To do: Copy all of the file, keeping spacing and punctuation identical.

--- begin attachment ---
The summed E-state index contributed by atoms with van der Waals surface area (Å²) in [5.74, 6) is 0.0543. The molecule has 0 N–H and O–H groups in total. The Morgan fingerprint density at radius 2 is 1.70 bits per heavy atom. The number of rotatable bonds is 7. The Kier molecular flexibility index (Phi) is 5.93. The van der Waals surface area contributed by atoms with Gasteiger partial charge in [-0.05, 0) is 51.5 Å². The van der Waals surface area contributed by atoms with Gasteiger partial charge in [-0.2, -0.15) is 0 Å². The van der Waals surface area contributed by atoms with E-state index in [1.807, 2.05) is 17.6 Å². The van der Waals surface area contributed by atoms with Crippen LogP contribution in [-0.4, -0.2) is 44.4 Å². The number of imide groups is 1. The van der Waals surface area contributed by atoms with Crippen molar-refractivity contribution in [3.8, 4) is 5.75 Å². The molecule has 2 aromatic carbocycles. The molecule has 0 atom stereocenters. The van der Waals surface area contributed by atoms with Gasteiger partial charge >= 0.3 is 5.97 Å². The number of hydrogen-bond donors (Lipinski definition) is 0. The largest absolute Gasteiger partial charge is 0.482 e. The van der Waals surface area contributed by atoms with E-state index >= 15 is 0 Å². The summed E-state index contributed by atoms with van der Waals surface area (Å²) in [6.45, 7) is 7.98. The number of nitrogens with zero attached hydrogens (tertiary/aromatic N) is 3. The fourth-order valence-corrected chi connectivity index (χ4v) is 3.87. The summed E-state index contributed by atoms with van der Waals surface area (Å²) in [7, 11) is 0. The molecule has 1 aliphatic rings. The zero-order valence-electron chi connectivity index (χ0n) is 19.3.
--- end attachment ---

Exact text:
The summed E-state index contributed by atoms with van der Waals surface area (Å²) in [5.74, 6) is 0.0543. The molecule has 0 N–H and O–H groups in total. The Morgan fingerprint density at radius 2 is 1.70 bits per heavy atom. The number of rotatable bonds is 7. The Kier molecular flexibility index (Phi) is 5.93. The van der Waals surface area contributed by atoms with Gasteiger partial charge in [-0.05, 0) is 51.5 Å². The van der Waals surface area contributed by atoms with Gasteiger partial charge in [-0.2, -0.15) is 0 Å². The van der Waals surface area contributed by atoms with E-state index in [1.807, 2.05) is 17.6 Å². The van der Waals surface area contributed by atoms with Crippen LogP contribution in [-0.4, -0.2) is 44.4 Å². The number of imide groups is 1. The van der Waals surface area contributed by atoms with Crippen molar-refractivity contribution in [3.8, 4) is 5.75 Å². The molecule has 2 aromatic carbocycles. The molecule has 0 atom stereocenters. The van der Waals surface area contributed by atoms with Gasteiger partial charge >= 0.3 is 5.97 Å². The number of hydrogen-bond donors (Lipinski definition) is 0. The largest absolute Gasteiger partial charge is 0.482 e. The van der Waals surface area contributed by atoms with E-state index >= 15 is 0 Å². The summed E-state index contributed by atoms with van der Waals surface area (Å²) in [6.45, 7) is 7.98. The number of nitrogens with zero attached hydrogens (tertiary/aromatic N) is 3. The fourth-order valence-corrected chi connectivity index (χ4v) is 3.87. The summed E-state index contributed by atoms with van der Waals surface area (Å²) in [7, 11) is 0. The molecule has 1 aliphatic rings. The zero-order valence-electron chi connectivity index (χ0n) is 19.3.